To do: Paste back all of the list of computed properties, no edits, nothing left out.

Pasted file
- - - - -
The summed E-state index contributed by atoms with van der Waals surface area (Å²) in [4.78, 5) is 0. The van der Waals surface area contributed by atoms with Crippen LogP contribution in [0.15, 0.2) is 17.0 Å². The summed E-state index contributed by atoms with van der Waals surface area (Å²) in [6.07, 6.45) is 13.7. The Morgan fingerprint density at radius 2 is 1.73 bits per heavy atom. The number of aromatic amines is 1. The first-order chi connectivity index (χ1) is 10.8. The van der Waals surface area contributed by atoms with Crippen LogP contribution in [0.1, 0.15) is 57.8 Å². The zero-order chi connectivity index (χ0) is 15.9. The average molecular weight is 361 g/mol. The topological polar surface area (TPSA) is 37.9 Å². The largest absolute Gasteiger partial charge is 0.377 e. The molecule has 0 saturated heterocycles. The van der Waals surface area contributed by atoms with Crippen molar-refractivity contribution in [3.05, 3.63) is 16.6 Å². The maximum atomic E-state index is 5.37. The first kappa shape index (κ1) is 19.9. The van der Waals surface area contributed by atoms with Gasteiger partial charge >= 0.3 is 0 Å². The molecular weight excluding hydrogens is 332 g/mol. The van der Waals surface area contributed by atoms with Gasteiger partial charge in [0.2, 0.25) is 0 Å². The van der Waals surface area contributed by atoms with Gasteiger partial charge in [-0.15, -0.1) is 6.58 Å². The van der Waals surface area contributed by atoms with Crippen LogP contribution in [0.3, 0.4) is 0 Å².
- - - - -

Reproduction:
The summed E-state index contributed by atoms with van der Waals surface area (Å²) in [4.78, 5) is 0. The van der Waals surface area contributed by atoms with Crippen LogP contribution in [0.15, 0.2) is 17.0 Å². The summed E-state index contributed by atoms with van der Waals surface area (Å²) in [6.07, 6.45) is 13.7. The Morgan fingerprint density at radius 2 is 1.73 bits per heavy atom. The number of aromatic amines is 1. The first-order chi connectivity index (χ1) is 10.8. The van der Waals surface area contributed by atoms with Crippen LogP contribution in [0.1, 0.15) is 57.8 Å². The zero-order chi connectivity index (χ0) is 15.9. The average molecular weight is 361 g/mol. The topological polar surface area (TPSA) is 37.9 Å². The largest absolute Gasteiger partial charge is 0.377 e. The molecule has 0 saturated heterocycles. The van der Waals surface area contributed by atoms with Crippen molar-refractivity contribution in [3.05, 3.63) is 16.6 Å². The maximum atomic E-state index is 5.37. The first kappa shape index (κ1) is 19.9. The van der Waals surface area contributed by atoms with Gasteiger partial charge >= 0.3 is 0 Å². The molecular weight excluding hydrogens is 332 g/mol. The van der Waals surface area contributed by atoms with Gasteiger partial charge in [0.2, 0.25) is 0 Å². The van der Waals surface area contributed by atoms with Gasteiger partial charge in [-0.15, -0.1) is 6.58 Å². The van der Waals surface area contributed by atoms with Crippen LogP contribution in [0.3, 0.4) is 0 Å².